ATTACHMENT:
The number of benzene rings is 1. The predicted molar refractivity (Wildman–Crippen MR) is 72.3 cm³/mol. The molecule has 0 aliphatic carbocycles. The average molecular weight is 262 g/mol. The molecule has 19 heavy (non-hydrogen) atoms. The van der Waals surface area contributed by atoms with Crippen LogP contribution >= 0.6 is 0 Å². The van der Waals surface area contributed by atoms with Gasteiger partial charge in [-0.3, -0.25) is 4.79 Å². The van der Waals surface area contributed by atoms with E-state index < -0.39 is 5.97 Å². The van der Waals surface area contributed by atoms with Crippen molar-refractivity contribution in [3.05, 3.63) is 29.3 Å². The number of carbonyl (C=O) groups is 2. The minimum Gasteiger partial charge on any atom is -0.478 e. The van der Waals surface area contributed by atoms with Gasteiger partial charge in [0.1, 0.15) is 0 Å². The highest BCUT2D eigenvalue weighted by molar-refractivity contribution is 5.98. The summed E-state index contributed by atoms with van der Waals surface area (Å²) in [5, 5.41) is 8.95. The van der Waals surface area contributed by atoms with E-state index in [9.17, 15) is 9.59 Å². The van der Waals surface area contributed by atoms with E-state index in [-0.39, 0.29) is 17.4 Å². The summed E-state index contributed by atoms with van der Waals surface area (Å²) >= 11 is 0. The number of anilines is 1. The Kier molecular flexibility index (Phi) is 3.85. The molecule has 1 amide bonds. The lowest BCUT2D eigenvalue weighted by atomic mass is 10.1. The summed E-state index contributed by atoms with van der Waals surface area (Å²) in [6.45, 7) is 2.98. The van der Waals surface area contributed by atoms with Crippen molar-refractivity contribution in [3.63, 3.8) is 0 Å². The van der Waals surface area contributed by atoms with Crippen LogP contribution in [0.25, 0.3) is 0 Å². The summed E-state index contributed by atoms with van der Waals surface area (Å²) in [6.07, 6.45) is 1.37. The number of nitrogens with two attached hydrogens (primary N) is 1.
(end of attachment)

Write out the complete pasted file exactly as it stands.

The number of benzene rings is 1. The predicted molar refractivity (Wildman–Crippen MR) is 72.3 cm³/mol. The molecule has 0 aliphatic carbocycles. The average molecular weight is 262 g/mol. The molecule has 19 heavy (non-hydrogen) atoms. The van der Waals surface area contributed by atoms with Crippen LogP contribution >= 0.6 is 0 Å². The van der Waals surface area contributed by atoms with Gasteiger partial charge in [-0.3, -0.25) is 4.79 Å². The van der Waals surface area contributed by atoms with E-state index < -0.39 is 5.97 Å². The van der Waals surface area contributed by atoms with Crippen molar-refractivity contribution in [3.05, 3.63) is 29.3 Å². The number of carbonyl (C=O) groups is 2. The minimum Gasteiger partial charge on any atom is -0.478 e. The van der Waals surface area contributed by atoms with Gasteiger partial charge in [0.1, 0.15) is 0 Å². The highest BCUT2D eigenvalue weighted by molar-refractivity contribution is 5.98. The summed E-state index contributed by atoms with van der Waals surface area (Å²) in [5, 5.41) is 8.95. The van der Waals surface area contributed by atoms with E-state index in [9.17, 15) is 9.59 Å². The van der Waals surface area contributed by atoms with E-state index in [-0.39, 0.29) is 17.4 Å². The summed E-state index contributed by atoms with van der Waals surface area (Å²) >= 11 is 0. The number of anilines is 1. The Kier molecular flexibility index (Phi) is 3.85. The molecule has 1 amide bonds. The lowest BCUT2D eigenvalue weighted by atomic mass is 10.1. The summed E-state index contributed by atoms with van der Waals surface area (Å²) in [6.45, 7) is 2.98. The van der Waals surface area contributed by atoms with Crippen molar-refractivity contribution in [3.63, 3.8) is 0 Å². The van der Waals surface area contributed by atoms with Crippen LogP contribution in [0.25, 0.3) is 0 Å². The summed E-state index contributed by atoms with van der Waals surface area (Å²) in [6.07, 6.45) is 1.37. The number of nitrogens with two attached hydrogens (primary N) is 1.